Coen brothers search for vintage Twin Cities
Joel and Ethan Coen, shooting in Minnesota for the first time since "Fargo" in 1995, are working fast, cheap and personal with "A Serious Man," a dark comedy about a Jewish academic family similar to their own, set in their hometown of St. Louis Park, circa 1967.
"It's a story inspired by where they grew up, things that they remembered from their childhood," said Bob Graf, the Coen brothers' longtime producer.
The film is ambitiously re-creating a vanished era of bell-bottoms, family restaurants, pristine suburban ramblers and San Francisco rock music. "It was a huge project," said assistant art director Jeff Schein. "It's a mental travelogue of 1967, and for me, since I grew up near the Coens in St. Louis Park, it's a childhood story."
The location department not only had to find neighborhoods of unaltered 1960s homes, but they had to be in areas where storms had knocked down most of the mature trees. When they found an appropriately retro block on 4th Avenue S. between 84th and 85th Streets in Bloomington, the production resurfaced the street, resodded and landscaped eight yards, poured new driveways and added false chimneys, new facades and decorative brickwork.
"I couldn't believe how many things have been sanitized in Minnesota," said Anne Healy, a St. Paul-based location consultant. "We are in such a hurry to tear everything down and remodel."
It's even hard to locate an old-school family restaurant, let alone one as quaint as the defunct Jolly Troll smorgasbord in Golden Valley, she said. "If you want to find an old Mr. Steak, it's now a Thai restaurant that hasn't redecorated. It looks exactly the same, it's just not a Mr. Steak anymore."
The film will be shot in Edina, Northfield, St. Paul and Minneapolis through early November. Meanwhile, the Coens have followed up their Oscar-winning "No Country for Old Men" with the star-studded comedy "Burn After Reading," which opens Friday.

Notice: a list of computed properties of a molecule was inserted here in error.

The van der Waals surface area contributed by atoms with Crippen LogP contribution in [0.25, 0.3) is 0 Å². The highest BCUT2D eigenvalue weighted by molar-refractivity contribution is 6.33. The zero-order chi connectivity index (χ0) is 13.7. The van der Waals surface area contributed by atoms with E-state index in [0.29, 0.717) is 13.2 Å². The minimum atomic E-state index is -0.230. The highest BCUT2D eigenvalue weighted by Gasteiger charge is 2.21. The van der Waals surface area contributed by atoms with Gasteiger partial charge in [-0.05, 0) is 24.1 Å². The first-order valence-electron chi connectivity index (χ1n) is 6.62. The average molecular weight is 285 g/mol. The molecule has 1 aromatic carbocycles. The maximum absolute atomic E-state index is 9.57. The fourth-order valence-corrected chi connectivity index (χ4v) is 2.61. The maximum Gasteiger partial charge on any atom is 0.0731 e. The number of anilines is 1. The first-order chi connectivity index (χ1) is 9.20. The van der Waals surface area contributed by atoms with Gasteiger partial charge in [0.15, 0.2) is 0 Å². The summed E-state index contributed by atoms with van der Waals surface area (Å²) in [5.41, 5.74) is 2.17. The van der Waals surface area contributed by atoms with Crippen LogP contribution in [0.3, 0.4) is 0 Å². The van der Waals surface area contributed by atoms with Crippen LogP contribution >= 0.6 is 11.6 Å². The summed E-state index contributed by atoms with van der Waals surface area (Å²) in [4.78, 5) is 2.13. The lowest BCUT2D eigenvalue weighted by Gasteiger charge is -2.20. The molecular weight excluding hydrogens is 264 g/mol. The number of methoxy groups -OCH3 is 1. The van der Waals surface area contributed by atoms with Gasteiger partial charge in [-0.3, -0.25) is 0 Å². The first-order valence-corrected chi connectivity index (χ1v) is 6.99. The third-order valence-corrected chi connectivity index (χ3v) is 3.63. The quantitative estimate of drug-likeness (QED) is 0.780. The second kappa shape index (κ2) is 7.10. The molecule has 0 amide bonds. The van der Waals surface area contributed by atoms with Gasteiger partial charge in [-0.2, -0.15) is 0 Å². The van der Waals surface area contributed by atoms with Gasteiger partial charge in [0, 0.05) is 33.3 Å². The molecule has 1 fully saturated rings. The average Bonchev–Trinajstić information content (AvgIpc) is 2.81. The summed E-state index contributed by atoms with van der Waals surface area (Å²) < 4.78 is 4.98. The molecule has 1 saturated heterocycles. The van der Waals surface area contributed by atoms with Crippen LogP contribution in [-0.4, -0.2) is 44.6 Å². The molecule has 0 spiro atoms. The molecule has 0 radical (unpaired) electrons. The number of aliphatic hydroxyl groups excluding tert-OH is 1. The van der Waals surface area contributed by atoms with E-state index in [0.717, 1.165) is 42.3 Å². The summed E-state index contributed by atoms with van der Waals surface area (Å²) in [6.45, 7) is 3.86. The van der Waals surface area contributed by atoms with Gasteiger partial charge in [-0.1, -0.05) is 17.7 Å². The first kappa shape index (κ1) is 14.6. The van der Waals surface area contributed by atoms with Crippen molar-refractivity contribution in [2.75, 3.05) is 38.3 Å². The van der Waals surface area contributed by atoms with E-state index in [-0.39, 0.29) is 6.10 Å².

- Colin Covert
The hunt for the right Oktoberfest
We're only halfway into September, but it's already time for Oktoberfest, that big celebration of German beer culture. While some 6 million people visit the massive Munich festival each year, the Twin Cities is stacked with its own share of Oktoberfests.
It starts Friday with Minneapolis' annual celebration along St. Anthony Main. Besides traditional food and beer, there'll be Hammerschlagen, a wiener-eating contest and the Dachshund Dash.
Looking to celebrate at a bar? Gasthaus Bavarian Hunter in Stillwater has one of the largest tent parties.
The Bierstube in Inver Grove Heights celebrates with the Jägermeister girls and something called "the Bavarian Challenge." (8 p.m. Sat. 6434 Cahill Av., Inver Grove Heights. 651-451-8073, www.thebierstube.com.)
One of the most beloved tent celebrations happens at Gasthof zur Gemütlichkeit in northeast Minneapolis. Remember to bring your own mug for a better deal on the beer.
Beer haven the Happy Gnome returns with its tent party in St. Paul. (Sept. 19-20.)
The Black Forest Inn goes all out, with 10 straight days of Oktoberfest mania. Standouts include the "Decadent Weimar Republic Cabaret Night" on Sept. 27 and "David Hasselhoff Night" on Oct. 3.
New Ulm, Minn. -- home of Schell's brewery -- hosts its 27th annual Oktoberfest with two weekends. (6 p.m.-1 a.m. Fridays and noon-1 a.m. Saturdays, Oct. 3-4 and 10-11. 2101 S. Broadway, New Ulm. 1-877-359-2941, www.newulmoktoberfest.com.)
The family-friendly St. Paul Oktoberfest, with music and food, happens outside St. Bernard's near the corner of Rice St. and Rose Av. (Oct. 11. 197 W. Geranium Av., St. Paul, www.saintpauloktoberfest.org.)
- Tom Horgen
A proud, young, unidentified GOP woman interrupted the band at the "It's a Wrap Party" at Landmark Center after the Republican National Convention wrapped up late last week. "The celebrities aren't always on our side," she said. "But Tara Reid is here." People cheered for the enduring Hollywood party girl. "Someone buy that girl a shot," ordered the lead singer of Boogie Nights, an oldies cover band from Las Vegas. "I want to dedicate this to Tara." Then the band played "Centerfold" by the J. Geils Band.
- Jon Bream
Prom of the dead
It looks as if the Twin Cities' zombie population will be busy again this fall. The big zombie pub crawl is still coming. But first is the '80s Zombie Prom at industrial nightclub Ground Zero. It's the first in a monthly series of zombie-themed nights at the club (next month is a zombie pajama party). Cash prizes will be given out for sexiest zombie and most disturbing zombie. (10 p.m. Fri.)
- Tom Horgen